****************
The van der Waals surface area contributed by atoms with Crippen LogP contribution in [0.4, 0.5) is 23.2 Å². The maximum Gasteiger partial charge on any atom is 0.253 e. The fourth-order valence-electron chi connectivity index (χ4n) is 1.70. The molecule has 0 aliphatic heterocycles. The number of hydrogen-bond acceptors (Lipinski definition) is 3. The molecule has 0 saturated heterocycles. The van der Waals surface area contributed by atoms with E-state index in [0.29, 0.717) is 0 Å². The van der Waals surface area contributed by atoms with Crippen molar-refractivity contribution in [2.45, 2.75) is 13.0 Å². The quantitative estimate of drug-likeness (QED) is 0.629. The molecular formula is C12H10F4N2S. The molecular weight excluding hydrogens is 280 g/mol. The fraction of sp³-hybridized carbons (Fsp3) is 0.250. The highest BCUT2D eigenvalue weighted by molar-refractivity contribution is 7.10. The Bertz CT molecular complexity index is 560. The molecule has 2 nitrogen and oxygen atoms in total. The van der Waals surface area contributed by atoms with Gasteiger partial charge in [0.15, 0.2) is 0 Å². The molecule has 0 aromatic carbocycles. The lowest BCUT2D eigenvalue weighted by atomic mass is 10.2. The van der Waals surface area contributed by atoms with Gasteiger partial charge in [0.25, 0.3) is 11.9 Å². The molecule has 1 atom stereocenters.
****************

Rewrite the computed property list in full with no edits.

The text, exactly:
The van der Waals surface area contributed by atoms with Crippen LogP contribution in [0.4, 0.5) is 23.2 Å². The maximum Gasteiger partial charge on any atom is 0.253 e. The fourth-order valence-electron chi connectivity index (χ4n) is 1.70. The molecule has 0 aliphatic heterocycles. The number of hydrogen-bond acceptors (Lipinski definition) is 3. The molecule has 0 saturated heterocycles. The van der Waals surface area contributed by atoms with E-state index in [0.29, 0.717) is 0 Å². The van der Waals surface area contributed by atoms with Crippen molar-refractivity contribution in [2.45, 2.75) is 13.0 Å². The quantitative estimate of drug-likeness (QED) is 0.629. The molecular formula is C12H10F4N2S. The molecular weight excluding hydrogens is 280 g/mol. The fraction of sp³-hybridized carbons (Fsp3) is 0.250. The highest BCUT2D eigenvalue weighted by molar-refractivity contribution is 7.10. The Bertz CT molecular complexity index is 560. The molecule has 2 nitrogen and oxygen atoms in total. The van der Waals surface area contributed by atoms with Gasteiger partial charge in [0.15, 0.2) is 0 Å². The molecule has 0 aromatic carbocycles. The lowest BCUT2D eigenvalue weighted by atomic mass is 10.2. The van der Waals surface area contributed by atoms with Gasteiger partial charge in [0.25, 0.3) is 11.9 Å². The molecule has 1 atom stereocenters.